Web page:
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Indian Valley Record
Greenville, California
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June 20, 2012     Indian Valley Record
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June 20, 2012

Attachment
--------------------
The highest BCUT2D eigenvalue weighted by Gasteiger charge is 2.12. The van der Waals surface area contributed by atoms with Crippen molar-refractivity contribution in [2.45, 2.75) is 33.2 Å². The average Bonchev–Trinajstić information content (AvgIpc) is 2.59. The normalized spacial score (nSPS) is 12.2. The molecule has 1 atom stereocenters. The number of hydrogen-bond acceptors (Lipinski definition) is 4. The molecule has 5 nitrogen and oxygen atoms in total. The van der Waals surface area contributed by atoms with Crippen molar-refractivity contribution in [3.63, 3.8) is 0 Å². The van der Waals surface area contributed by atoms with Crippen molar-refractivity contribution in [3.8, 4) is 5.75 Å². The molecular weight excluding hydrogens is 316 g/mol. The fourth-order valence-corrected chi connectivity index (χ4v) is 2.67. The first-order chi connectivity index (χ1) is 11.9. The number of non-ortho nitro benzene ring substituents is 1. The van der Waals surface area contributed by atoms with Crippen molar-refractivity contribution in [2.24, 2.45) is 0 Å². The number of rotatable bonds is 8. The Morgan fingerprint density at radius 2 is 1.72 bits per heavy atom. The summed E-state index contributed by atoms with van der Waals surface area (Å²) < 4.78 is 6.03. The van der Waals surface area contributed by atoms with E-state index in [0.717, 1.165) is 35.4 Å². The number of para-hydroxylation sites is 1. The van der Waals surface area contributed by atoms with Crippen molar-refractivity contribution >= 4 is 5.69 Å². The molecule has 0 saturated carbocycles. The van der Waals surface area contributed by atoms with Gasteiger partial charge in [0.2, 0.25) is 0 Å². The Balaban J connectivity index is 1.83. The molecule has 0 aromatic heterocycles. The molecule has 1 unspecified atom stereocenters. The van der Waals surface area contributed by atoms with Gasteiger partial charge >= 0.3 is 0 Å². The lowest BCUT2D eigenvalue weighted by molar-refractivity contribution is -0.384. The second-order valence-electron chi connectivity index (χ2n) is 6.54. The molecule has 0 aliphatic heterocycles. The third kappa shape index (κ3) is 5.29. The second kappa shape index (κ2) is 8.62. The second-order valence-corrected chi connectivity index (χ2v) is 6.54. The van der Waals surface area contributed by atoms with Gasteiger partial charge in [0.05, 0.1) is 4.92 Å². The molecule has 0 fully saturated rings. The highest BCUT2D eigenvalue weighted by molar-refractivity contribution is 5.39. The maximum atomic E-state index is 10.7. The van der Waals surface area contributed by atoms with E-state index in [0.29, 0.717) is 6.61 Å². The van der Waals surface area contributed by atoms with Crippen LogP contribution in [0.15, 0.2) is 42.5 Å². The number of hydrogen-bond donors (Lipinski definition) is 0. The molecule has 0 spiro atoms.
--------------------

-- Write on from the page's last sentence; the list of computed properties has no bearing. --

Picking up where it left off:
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Bulletin, Record, Progressive, Reporter Wednesday, June 20, 2012 5B DMV cli00rifies the different types of licenses The California Depart- ment of Motor.Vehicles (DMV) offers many different types (classes) of driver li- censes. Each license allows the driver to tow objects up to a certain weight and drive different vehicles. It can be overwhelming to know which license you need to apply for if you are planning On purchasing a new vehicle or embarking on a new dri- ving career. Below is a de- scription of a few of the dif- ferent types of licenses and the responsibilities attached to them. Standard driver license Class C driver license: This is the basic driver li- cense motorists receive after passing the written and be- hind-the-wheel driving test. Drivers with this license are able to tow objects up to 10,000 pounds and are able to drive the following vehicles: --Two-axle vehicle weighing up to 26,000 pounds. --Three-axle vehicle weigh- ing up to 6,000 pounds. --A motor home 40 feet or shorter. --Three-wheel motorcycle with two wheels located in the front or back. --Large passenger vans that carry a maximum of 10 - 15 people, including the driver. Non-commercial license Class A: A driver with a class A license is able to drive the same standard vehicles that those with a class C li- cense; however, the driver can tow more than 10,000 pounds. Class B: A driver with a class B license is able to drive the same standard vehicles that those with class A and C licenses drive; however, the driver can also drive a motor home that is more than 40 feet long. Motorcycle license Class M1 or M2 can be added to any. other license class after the driver passes law and skill tests. M1 license: Drivers with an M1 license are able to dri- ve two-wheel motorcycles, motor-driven cycles or motor- ized scooters. M2 license': Drivers with an M2 license are able to dri- ve a motorized bicycle, moped, scooter or any bicycle with an attached motor. Commercial license Drivers that operate com- mercial vehicles require spe- cial licenses and, at times, en- dorsements or certification as well. Each license requires successfully passing a differ- ent written test: Commercial class C: Dri- vers with a commercial class C license can drive any class C vehicle carrying hazardous materials. The hazardous ma- terials (hazmat) endorsement must be displayed on the li- cense. Commercial class B: Dri- vers with a commercial class B license are able to drive the same vehicles as those with a class C license, along with ve- hicles that we.igh more than 26,000 pounds. These drivers are also permitted to drive farm labor vehicles as long a they obtain the proper en- dorsement. The towing capa- bilities of those with a com- mercial class B license LIVING WITH FIRI: Farm Service calls for nominations Farmer and rancher candi- date nominations begin June 15 for local Farm Service Agency (FSA) county commit- tees. The nomination period continues through Aug. 1, with elections taking place this fall, announced Chris Lauppe, director for the Lassen/Plumas/Sierra Coun- ty FSA office. County committees are an important link between the farm community and the U.S. Department of Agriculture. FSA county committee mem- bers make decisions on disas- ter and conservation pro- grams, emergency programs, commodity price support loan programs and other im- portant agricultural issues. Members serve three-year terms. To be eligible to serve on an FSA county committee, a person must participate or cooperate in a program ad- ministered by FSA, be eligi- ble to vote in a county com- mittee election and reside in the local administrative area in which the person is a candidate. Producers may also nominate themselves, and organizations repre- senting minorities and women may also nominate candidates. To become a nominee, eligible individu- als must sign form FSA- 669A, available from local FSA offices or online at fsa.usda.gov. This year's election will be for a member and two alter- nates from each of the three following areas: Plumas County, Sierra County and Lassen County west of High- way 139. For more information or to request a nomination form, contact the Farm Service Agency office at 170-C Russell Ave. in Susanville, or phone 257-4127, ext. 104. Janesville Grade to get new cattle guard The painted cattle guard at the top of Janesville Grade (County Road 208) will be re- placed with a steel cattle guard during the weeks of June 18 to June 29. Work will alternate from one side of the road to the other, allowing a lane to remain open. It will take about one week to complete the necessary work on each lane. Although they are not expected, there may be short delays while equipment is repositioned or another unan- ticipated need arises. Residents and visitors are asked to drive slowly through the project area. For more in- formation or assistance with special needs, call the Beck- wourth Ranger District at 836-2575. Subscribe, call: 283-0800 257-5321 284-7800 258-3115 832-4646 PETER M. TALIA Attorney at Law 257-5199 Mediated Civil Dispute Resolution Estate Planning and Probate Business Planning and Real Estate How's your spa? Calcium, Ph and Alkalinity OK? Tues-Fri 9:30am-5:30pm Sat lOam-4pm Closed Sun & Mon 2019 East Main St., II Quiu00 II 283-2929 JJ Susanville Gentle, effective family dentistry Emily S. Herndon, DDS Loma Linda University School of Dentistry honors graduate Crowns in one day Safe, proven IV sedation Latest technology reduces discomfort, improves aesthetics New patients, children & emergencies welcome (530) 283-1119 call today for a consultation 431 W. Main St., Quincy 11  If you want to send a letter to the editor or a press release, please send it here: dfragaoli@plumasnews.com includes the same vehicles that can be towed as a class C driver as well as any vehicle up to 10,000 pounds, Commercial class A: Drivers with a commercial class A license can drive any legal vehicle. They can tow the same vehicles as those with a class B and C li- cense, as well as any single vehicle that weighs more than 10,000 pounds. Addi- tionally, commercial class A drivers can tow multiple ve- hicles or trailer buses as long as they obtain an en- dorsement. Depending on the type of vehicle they drive, and what is being transported in the vehicle, the driver may need certification or an endorse- ment along with the special li- cense. A certificate is issued as a separate document while an endorsement is marked di- rectly on the driver license. Below are certificate and endorsements that are of- feted by the DMV: Commercial endorsements: --Doubles/triples trailer towing. --Hazardous materials. --Passenger transportation. --Tank vehicles. --Firefighter endorsement. --School bus endorsement. --Ambulance driver certifi- cate. --Tow truck driver certifi- cate. --Verification of transit train- ing certificate. Detailed information on dri- ver license types and endorse- ments can be found in the Cali- fornia Commercial Driver Handbook, Recreational Vehi- cles and Trailers Handbook, Ambulance Drivers Hand- book, California Parent-Teen Training "Guide, and Califor- nia Motorcycle Handbook. Vis- it DMV.ca.g0v to find online versions of these handbooks. Democrats to mee00 The Plumas County De- mocratic Central Commit- tee will hold its June meet- ing Thursday, June 21, at 6:30 p.m. in the Plumas County Library conference room in Quincy. On the agenda will be plans for the upcoming gen- eral election. Members of the public are welcome (and encour- aged) to attend meetings of the local Democratic Party. UNCLUTTER THE GUTTER Be Ember Aware: Weekly informational tips I to help homeowners reduce the risk of I losing their home during a wildfire. Need some motivation to get out that ladder and clean the gutters? How about protecting your home from wildfire? Rain gutters at- tached to the edge of your roof are the perfect contraptions for catching embers during wildfire. Burning embers can land in the gutters and if they are filled with dried leaves, 1Sine needles, and twigs, a fire can start and possibly ignite the roof, roof sheathing, and fascia. Even houses with fire rated roofs are vulnerable to this type of ember attack. Rain gutters made of vinyl will melt and drop into flower beds, igniting plants next to the house and maybe even combustible siding. To keepyour home safe, we suggest that you: Photo credit University of California Remove all dried leaves, pine needles or other materials'from Cooperative Extension your rain gutters before fire seasQn. Over the winter, debris often accumulates in them. Keep your ladder handy and check your rain gutters throughout the fire season, cleaning them out as neces- sary. If a wildfire is approaching and there is no time to clean out the debris, plug the rain gutter down spout with a tennis ball, or something similar so that the down spout will be plugged, and fill the rain gutter with water. @ Watch this paper each week for tips to help you prepare and survive wildfire season For more information on protecting your home from wildfire contact the Plumas Firesafe Council or your local fire department. On the web: www.plumasfiresafe.org or www.firewise.org. 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